José Luis Trujillo however said that there are various other options for the creditor to collect the amounts owed. One of them would be to foreclose on properties included as collateral in the initial loan, which are now valued at more than €116 million, almost four times the amount of the debt. He added that the group in fact owns more than 60 real estate assets with a total market value of €307 million, though €205 million worth of that are subject to mortgage charges, so could not be used to cover these debts. Trujillo said that the Board of Directors has already discussed the possibility of selling some of these assets to pay off the debt, but that this option has met with opposition from Lopesan’s directors.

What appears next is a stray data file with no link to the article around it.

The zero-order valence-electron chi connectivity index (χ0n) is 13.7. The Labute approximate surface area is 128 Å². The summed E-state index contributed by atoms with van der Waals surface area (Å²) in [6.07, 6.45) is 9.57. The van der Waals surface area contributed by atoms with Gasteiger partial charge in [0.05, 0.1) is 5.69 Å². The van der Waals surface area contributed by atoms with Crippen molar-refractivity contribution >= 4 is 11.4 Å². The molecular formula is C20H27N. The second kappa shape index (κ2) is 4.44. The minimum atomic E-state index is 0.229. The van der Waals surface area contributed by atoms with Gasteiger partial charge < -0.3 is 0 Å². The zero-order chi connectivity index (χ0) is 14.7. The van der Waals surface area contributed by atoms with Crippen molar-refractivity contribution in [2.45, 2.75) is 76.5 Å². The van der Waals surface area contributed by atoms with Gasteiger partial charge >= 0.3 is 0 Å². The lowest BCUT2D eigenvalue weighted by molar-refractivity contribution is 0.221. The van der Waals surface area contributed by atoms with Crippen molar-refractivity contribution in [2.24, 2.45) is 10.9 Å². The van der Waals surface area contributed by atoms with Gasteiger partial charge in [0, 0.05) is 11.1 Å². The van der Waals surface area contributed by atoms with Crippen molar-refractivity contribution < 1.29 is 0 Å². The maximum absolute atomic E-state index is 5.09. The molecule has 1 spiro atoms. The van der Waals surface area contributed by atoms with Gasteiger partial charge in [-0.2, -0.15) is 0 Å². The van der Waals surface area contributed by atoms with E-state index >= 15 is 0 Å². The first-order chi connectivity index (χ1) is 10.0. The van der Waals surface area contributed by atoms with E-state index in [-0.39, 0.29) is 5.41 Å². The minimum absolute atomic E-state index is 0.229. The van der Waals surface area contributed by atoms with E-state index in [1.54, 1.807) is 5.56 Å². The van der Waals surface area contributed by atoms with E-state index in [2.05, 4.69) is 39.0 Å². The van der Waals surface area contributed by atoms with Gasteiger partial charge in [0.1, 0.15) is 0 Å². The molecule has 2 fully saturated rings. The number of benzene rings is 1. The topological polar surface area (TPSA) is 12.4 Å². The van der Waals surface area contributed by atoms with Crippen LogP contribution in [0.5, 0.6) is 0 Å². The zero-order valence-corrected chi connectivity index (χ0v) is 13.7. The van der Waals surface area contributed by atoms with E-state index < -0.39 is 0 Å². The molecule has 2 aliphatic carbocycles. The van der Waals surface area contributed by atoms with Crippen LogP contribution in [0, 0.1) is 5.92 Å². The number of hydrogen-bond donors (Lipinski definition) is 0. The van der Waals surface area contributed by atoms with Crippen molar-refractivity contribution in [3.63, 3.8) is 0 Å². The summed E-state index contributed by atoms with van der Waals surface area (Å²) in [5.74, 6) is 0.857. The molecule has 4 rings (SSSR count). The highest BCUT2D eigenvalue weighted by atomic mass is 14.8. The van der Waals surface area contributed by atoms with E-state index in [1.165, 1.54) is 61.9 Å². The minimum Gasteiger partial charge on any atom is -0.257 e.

He also claimed that the Anfi Group has about €20 million available to it, which would be enough to deal with two of the unpaid instalments, but not the final payment due. It has been noted, however, that the accounts presented this year at the Board of Directors meeting, held last week, is quite different from the one presented just over a year ago, before the pandemic, when the 2020 report included a deficit of almost €54 million.
The lawyers bringing the action demanded to know how there could be such a difference between the annual accounts of this year and last, when the final instalments of this debt are not even being counted nor have they included a further €30 million euros that Anfi owes to former clients who have secured convictions, in recent years, against the timeshare operator for serious irregularities in the marketing and sale of their primary products. Trujillo responded saying “Last year they asked me to include it”.